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Stranger Danger


Stranger Danger

Dr. Annie Zimmer, Boys Town Pediatrics

It is still good for your child, especially as they are leaving the house, preschool or kindergarten age, to learn safety rules with adults that aren't known to the family.  So your child should know that adults shouldn't need to ask them for help.  Adults shouldn't give them food or treats if they don't know them.  They shouldn't ask them to come into the house or get into their car.  And if any adult is making your child feel uncomfortable your child should know that they can always tell somebody no and if they are feeling scared by an adult they should run away and yell and then tell somebody about the experience that they had.  It's probably best that parents just keep a good eye on their children and not putting them in environments where they might be exposed to a stranger and something bad could happen.  As they get older they can understand good and bad strangers and adults better.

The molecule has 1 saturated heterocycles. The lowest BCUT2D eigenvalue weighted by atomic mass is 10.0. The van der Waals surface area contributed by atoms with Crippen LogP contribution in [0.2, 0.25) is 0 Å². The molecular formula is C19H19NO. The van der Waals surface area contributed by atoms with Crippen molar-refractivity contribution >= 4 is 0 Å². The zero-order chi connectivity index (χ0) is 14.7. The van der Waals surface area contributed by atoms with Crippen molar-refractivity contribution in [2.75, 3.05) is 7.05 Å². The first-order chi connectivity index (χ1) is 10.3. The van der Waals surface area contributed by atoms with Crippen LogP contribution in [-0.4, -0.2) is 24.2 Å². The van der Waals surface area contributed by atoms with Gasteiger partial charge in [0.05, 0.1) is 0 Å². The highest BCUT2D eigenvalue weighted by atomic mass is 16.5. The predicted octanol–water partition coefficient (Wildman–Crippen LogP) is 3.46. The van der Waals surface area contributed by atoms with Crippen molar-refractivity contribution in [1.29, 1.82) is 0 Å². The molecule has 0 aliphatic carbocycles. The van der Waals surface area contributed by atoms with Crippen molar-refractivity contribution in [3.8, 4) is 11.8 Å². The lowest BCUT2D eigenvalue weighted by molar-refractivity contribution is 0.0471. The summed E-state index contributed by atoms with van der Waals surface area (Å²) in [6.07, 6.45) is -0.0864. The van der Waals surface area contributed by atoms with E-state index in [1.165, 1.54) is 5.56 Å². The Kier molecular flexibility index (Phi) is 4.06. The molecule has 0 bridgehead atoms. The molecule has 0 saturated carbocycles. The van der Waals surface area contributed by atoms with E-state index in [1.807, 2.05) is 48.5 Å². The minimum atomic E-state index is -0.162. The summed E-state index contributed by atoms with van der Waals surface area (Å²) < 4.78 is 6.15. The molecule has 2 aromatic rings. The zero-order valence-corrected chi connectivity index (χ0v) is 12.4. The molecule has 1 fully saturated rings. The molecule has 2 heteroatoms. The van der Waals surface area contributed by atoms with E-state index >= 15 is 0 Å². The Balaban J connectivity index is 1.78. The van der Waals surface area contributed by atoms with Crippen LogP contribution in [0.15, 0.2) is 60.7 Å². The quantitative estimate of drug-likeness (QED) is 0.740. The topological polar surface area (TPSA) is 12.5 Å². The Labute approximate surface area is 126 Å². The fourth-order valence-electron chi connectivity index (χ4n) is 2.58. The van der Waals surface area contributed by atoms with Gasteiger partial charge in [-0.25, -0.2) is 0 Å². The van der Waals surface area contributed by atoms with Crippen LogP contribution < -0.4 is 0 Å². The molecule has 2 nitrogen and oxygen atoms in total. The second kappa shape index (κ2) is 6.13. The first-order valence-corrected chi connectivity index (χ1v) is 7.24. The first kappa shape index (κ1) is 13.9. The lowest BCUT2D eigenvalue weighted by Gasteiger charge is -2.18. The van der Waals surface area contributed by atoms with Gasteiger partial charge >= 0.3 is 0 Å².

I would start this at four or five, just some simple stuff.  You don't have to get into it to the point that it makes them nervous, but start talking about who strangers are.  A stranger is just somebody who your family doesn't know.  It's always ok to reassure your child that it's ok to talk to somebody new, especially if you are there with them, but if they are by themselves and an adult approaches them, then they should use caution and treat them like a stranger. 

​​​Stranger Danger is a very important topic that parents should discuss with their children. Dr. Annie Zimmer, pediatrician with Boys Town Pediatrics, offers advice and ideas on how to discuss this safety topic with your kids.